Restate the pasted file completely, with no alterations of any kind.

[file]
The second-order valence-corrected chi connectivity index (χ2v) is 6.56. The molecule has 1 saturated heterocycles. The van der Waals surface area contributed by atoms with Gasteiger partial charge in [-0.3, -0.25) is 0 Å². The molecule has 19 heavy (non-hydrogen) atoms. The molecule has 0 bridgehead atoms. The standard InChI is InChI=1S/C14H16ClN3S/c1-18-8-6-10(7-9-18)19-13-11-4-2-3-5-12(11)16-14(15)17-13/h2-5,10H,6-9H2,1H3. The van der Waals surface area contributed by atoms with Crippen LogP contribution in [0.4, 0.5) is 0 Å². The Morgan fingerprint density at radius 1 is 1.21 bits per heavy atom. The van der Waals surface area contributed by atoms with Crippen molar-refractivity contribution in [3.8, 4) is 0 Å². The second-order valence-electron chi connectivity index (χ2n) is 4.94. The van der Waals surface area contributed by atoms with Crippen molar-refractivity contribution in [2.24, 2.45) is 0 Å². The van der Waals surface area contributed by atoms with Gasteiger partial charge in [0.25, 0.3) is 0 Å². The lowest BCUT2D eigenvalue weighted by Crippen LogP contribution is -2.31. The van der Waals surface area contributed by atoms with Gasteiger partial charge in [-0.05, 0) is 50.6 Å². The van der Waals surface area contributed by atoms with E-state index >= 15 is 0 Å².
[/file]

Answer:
The second-order valence-corrected chi connectivity index (χ2v) is 6.56. The molecule has 1 saturated heterocycles. The van der Waals surface area contributed by atoms with Gasteiger partial charge in [-0.3, -0.25) is 0 Å². The molecule has 19 heavy (non-hydrogen) atoms. The molecule has 0 bridgehead atoms. The standard InChI is InChI=1S/C14H16ClN3S/c1-18-8-6-10(7-9-18)19-13-11-4-2-3-5-12(11)16-14(15)17-13/h2-5,10H,6-9H2,1H3. The van der Waals surface area contributed by atoms with Crippen LogP contribution in [0.4, 0.5) is 0 Å². The Morgan fingerprint density at radius 1 is 1.21 bits per heavy atom. The van der Waals surface area contributed by atoms with Crippen molar-refractivity contribution in [3.8, 4) is 0 Å². The second-order valence-electron chi connectivity index (χ2n) is 4.94. The van der Waals surface area contributed by atoms with Crippen molar-refractivity contribution in [2.24, 2.45) is 0 Å². The van der Waals surface area contributed by atoms with Gasteiger partial charge in [0.25, 0.3) is 0 Å². The lowest BCUT2D eigenvalue weighted by Crippen LogP contribution is -2.31. The van der Waals surface area contributed by atoms with Gasteiger partial charge in [-0.05, 0) is 50.6 Å². The van der Waals surface area contributed by atoms with E-state index >= 15 is 0 Å².